from The American Heritage® Dictionary of the English Language, 4th Edition
- n. Any of numerous characteristically colonial hydrozoan coelenterates having a polyp rather than a medusoid form as the dominant stage of the life cycle.
- n. The asexual polyp in the life cycle of a hydrozoan.
- adj. Of, relating to, or characteristic of a hydroid.
from Wiktionary, Creative Commons Attribution/Share-Alike License
- n. Any of many colonial coelenterates that exist mainly as a polyp; a hydrozoan
- adj. Of or pertaining to such creatures
from the GNU version of the Collaborative International Dictionary of English
- adj. Related to, or resembling, the hydra; of or pertaining to the Hydroidea.
from The Century Dictionary and Cyclopedia
- Like water; living in the water.
- Resembling the hydra, or an animal of the genus Hydra.
- Pertaining to the Hydroida or Hydroidea, or having their characters: as, a hydroid hydrozoan.
- n. One of the Hydroidea.
- n. A hydropolyp.
from WordNet 3.0 Copyright 2006 by Princeton University. All rights reserved.
- n. colonial coelenterates having the polyp phase dominant
This gigantic creature grows from the small one, called a hydroid, represented in the small cut.
They were velella vellella - a hydroid similar to a jellyfish, with the common name of "By-the-wind-sailor".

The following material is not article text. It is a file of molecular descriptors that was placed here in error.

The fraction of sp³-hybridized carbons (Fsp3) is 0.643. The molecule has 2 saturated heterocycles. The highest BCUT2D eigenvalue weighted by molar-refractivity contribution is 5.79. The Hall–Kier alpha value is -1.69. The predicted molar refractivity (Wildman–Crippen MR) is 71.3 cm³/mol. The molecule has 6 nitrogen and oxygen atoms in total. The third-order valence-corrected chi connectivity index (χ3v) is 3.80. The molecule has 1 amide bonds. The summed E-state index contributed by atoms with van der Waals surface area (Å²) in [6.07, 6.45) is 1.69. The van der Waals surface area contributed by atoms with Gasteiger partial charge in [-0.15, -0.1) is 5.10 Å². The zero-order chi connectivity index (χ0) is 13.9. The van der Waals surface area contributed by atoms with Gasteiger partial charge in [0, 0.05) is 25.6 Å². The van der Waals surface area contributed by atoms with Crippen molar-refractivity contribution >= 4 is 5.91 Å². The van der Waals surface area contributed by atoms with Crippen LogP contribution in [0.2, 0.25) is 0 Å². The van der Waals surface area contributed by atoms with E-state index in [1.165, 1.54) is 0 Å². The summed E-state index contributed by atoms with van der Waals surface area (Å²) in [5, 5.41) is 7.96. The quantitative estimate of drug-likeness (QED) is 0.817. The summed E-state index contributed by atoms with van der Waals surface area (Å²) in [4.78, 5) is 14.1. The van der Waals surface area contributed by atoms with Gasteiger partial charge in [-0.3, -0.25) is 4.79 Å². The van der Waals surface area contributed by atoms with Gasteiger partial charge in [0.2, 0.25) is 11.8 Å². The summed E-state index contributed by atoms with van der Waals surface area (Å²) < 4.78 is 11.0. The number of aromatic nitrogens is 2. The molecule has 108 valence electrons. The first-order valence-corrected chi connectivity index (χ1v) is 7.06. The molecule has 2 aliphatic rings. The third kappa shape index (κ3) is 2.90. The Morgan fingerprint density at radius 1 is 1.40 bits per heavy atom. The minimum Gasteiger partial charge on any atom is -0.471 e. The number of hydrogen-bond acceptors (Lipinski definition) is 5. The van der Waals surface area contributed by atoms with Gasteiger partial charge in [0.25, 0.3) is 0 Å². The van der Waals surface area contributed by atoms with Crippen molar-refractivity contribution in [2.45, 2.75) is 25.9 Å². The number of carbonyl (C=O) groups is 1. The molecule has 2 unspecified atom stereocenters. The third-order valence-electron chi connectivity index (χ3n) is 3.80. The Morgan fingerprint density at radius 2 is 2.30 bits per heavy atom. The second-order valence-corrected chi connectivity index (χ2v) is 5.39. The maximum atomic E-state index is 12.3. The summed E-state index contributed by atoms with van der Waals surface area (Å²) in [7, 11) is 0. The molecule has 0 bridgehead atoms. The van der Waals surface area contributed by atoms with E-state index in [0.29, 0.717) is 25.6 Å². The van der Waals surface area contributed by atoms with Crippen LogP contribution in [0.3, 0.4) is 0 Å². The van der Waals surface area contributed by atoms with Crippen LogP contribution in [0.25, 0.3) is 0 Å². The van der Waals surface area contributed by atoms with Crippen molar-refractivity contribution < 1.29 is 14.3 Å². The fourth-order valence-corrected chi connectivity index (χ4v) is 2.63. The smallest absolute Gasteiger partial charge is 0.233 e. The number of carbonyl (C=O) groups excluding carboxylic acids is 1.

Trematode ‘nurse’ can develop within itself the very unlike ‘Cercaria’, it will not appear impossible that the egg, or ciliated embryo, of a sponge, for once, under special conditions, might become a hydroid polype, or the embryo of a
The Yekta of the Crimson Sea, are as extraordinary developments of hydroid forms as the giant
It was a hydroid, a development of that strange animal-vegetable that, sometimes almost microscopic, waves in the sea depths like a cluster of flowers paralyzing its prey with the mysterious force that dwells in its blossom heads!
The smaller the piece, within certain limits, and the younger physiologically, the more nearly does it return to embryonic conditions, a fact which can be studied admirably in the hydroid Corymorpha.
Silurian age a very rich fauna has already developed, and representatives are found of all the main Invertebrate groups -- sponges, corals, hydroid colonies, five types of Echinoderms, Bryozoa,
You see the hydroid does not in the least resemble a jelly-fish.
It was a hydroid, a development of that strange animal-vegetable that, sometimes almost microscopic, waves in the sea depths like a cluster of flowers paralyzing its prey with the mysteri-ous force that dwells in its blossom heads!
 The Yekta of the Crimson Sea, are as extraordinary developments of hydroid forms as the giant Medusae, of which, of course, they are not too remote cousins.
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